words: David Marples
It doesn’t matter how they go in as long as they do so.
Never has this been more appropriate when Ryan Yates bundled the ball into the West Brom net after six minutes. It was a very welcome goal for a number of reasons. It rounded off a superb counter attack arising from a high press which maybe secured confidence that the game plan would be effective. Also, this was also the first time the net bulged away from home since Matty Cash swept in at Norwich on Boxing Day.
Boxing Day. That all feels an awful long time ago now. Not only a different year but a different era.
Yates confirmed – as if it needed confirming – that he is some player. Despite his rangy gait, which makes him appear to clunk across the turf rather than majestically glide, he possess all those qualities that our neighbours over the river and those Irons from north Lincolnshire told us about. His desire to win, to get his foot in, to pass the ball and to drive forward conjures memories of a young Irishman eating up the turf in a Forest shirt that always looked a size too big or him in the late 80s. Odd how life works pans out as that now wizened Irishman looked on from the touchline.
As grumbles rumbled around The Hawthorns, Forest’s shape was a thing of beauty – like a neatly drawn house with a solid base, neatly aligned walls standing at right angles to the base and a perfectly formed pointed roof which spearheaded through the murky sky.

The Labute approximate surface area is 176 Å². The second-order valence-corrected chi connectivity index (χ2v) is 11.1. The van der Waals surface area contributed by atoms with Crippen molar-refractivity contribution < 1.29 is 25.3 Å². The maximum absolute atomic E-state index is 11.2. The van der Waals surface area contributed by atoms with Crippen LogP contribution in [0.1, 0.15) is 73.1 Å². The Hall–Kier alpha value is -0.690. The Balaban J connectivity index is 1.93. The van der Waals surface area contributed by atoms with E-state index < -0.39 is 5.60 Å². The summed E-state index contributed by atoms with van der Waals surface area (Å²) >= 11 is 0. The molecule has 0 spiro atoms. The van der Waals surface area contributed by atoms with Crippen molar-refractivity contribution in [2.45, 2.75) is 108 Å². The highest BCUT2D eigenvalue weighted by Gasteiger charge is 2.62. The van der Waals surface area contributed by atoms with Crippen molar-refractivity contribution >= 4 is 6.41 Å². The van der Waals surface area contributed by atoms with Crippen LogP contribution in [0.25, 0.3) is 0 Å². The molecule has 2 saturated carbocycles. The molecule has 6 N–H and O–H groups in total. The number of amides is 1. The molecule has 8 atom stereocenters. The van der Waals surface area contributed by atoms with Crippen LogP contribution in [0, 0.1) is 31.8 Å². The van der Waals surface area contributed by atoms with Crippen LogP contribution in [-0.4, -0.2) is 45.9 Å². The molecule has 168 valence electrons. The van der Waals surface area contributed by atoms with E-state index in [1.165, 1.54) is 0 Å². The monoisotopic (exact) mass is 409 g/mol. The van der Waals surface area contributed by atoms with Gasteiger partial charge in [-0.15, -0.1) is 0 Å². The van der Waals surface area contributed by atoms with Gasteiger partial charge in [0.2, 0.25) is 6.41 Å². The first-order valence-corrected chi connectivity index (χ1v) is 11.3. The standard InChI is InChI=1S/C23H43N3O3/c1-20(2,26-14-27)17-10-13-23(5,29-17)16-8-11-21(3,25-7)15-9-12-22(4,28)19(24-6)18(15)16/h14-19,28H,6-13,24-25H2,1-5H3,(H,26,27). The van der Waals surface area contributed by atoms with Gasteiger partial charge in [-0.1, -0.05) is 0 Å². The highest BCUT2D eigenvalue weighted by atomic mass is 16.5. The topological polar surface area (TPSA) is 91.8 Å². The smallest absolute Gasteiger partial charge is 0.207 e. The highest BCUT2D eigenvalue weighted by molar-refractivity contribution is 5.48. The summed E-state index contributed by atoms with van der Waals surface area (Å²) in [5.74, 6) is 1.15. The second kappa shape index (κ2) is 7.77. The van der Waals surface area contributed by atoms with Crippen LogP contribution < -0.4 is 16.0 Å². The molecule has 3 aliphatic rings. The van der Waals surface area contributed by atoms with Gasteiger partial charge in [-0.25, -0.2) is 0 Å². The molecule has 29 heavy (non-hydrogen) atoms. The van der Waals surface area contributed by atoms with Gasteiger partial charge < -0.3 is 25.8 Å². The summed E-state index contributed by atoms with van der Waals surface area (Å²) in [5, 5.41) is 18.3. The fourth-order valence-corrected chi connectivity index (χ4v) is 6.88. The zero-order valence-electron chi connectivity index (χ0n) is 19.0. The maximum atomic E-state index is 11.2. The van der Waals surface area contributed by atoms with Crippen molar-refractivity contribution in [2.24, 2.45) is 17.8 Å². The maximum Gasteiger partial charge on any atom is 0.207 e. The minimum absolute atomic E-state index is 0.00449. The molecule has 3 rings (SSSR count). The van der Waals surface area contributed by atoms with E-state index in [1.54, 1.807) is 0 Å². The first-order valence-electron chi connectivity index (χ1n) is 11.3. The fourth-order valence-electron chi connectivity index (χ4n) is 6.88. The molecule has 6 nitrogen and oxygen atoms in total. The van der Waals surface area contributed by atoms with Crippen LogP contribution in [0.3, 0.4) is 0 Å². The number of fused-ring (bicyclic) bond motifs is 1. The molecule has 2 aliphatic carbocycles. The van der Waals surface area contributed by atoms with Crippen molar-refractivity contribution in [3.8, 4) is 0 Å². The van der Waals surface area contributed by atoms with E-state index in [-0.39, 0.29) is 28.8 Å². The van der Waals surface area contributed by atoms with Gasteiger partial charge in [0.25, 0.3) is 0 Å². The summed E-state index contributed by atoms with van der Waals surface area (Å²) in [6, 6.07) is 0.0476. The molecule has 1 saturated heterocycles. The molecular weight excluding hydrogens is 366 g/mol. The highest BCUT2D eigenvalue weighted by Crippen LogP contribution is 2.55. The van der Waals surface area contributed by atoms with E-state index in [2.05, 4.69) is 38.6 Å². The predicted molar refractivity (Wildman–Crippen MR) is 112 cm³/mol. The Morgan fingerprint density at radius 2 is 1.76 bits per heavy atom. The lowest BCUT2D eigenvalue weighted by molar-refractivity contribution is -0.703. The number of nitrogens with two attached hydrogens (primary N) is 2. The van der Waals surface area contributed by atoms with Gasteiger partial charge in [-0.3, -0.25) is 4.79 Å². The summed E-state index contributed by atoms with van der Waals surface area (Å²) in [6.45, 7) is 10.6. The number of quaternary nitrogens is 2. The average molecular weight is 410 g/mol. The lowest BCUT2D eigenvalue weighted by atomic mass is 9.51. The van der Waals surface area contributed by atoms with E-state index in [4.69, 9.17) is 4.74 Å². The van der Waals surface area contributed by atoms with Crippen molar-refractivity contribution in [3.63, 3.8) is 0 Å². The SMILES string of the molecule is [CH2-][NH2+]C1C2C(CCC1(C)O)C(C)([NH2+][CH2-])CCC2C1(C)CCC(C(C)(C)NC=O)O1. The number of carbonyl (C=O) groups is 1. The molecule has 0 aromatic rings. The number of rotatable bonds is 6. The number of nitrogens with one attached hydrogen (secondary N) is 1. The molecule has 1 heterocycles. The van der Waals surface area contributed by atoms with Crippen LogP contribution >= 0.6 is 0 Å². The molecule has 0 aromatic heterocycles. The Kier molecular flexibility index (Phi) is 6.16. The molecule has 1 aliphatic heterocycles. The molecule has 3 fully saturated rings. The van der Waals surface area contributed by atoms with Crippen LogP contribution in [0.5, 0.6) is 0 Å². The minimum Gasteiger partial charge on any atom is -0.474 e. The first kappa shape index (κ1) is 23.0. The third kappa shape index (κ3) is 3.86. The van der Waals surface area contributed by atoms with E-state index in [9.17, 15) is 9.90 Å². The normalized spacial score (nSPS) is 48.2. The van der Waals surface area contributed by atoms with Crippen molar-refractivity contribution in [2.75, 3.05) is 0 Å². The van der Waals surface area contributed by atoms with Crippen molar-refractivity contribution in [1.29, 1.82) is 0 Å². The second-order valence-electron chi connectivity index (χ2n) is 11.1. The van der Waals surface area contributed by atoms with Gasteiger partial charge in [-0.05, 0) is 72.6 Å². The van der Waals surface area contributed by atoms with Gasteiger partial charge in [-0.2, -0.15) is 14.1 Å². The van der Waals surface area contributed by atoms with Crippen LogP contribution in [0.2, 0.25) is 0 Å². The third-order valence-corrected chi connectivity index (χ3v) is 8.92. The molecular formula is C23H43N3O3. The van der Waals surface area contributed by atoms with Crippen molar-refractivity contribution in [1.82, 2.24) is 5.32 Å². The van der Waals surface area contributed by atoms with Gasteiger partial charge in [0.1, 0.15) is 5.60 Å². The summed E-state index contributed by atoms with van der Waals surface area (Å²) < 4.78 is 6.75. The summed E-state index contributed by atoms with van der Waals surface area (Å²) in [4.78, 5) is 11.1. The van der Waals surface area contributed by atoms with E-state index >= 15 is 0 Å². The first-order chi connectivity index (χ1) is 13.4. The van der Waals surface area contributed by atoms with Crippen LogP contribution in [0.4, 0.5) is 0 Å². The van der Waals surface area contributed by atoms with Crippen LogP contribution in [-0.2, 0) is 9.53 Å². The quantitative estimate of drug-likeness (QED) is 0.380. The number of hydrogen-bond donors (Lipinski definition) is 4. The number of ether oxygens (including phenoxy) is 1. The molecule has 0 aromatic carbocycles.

Forest defended narrow with both Ben Osborn and Joe Lolley tucked in just ahead of their respective full-backs and refused to be pulled wide when not in possession.
But when possession was won the team, evolved quicker than Optimus Prime from a lorry to a sentient superhero. With the midfield three pressing like a pack of hungry dogs, Yates, Lolley and Osborn got on their respective bikes faster than a triathlete emerging from water to support Lewis Grabban whenever Jack Colback won possession, which he did with frightening frequency.
Naturally, the home side – chasing third place – eventually woke from the hangover that was meted out to them in the opening 20 minutes and worked themselves back into the game. Despite a central defensive partnership having barely had the time to shake hands with each other, the back five were resolute and turned in a disciplined and big-hearted performance both individually and as a unit.
Like most games at Championship level, it was one of if onlys. If only Grabban had dispatched the chance that fell to him in the second half. If only someone had just wellied the ball into space before West Brom equalised. If only Dwight Gayle hadn’t stepped on an unfeasibly large spring buried into the turf with a minute or so to go, propelling him into the air like a demented swan. If only Joe Lolley had tumbled to the ground theatrically in order to draw attention to a frankly unreasonable request for the shirt off his back.
It is clear that Martin O’Neill and Roy Keane have not been simply standing around on the training pitch for the last few weeks admiring the snowdrops but have instead been busy instilling a rigid shape without the ball and an aggressively quick attack with the ball high up the pitch.
Ryan Yates has set himself a very high benchmark and if those are the standards demanded, it promises to be an interesting run of games ahead.
Issue 11 will be with subscribers early next week.
Hang on to your hats - it's a doozy.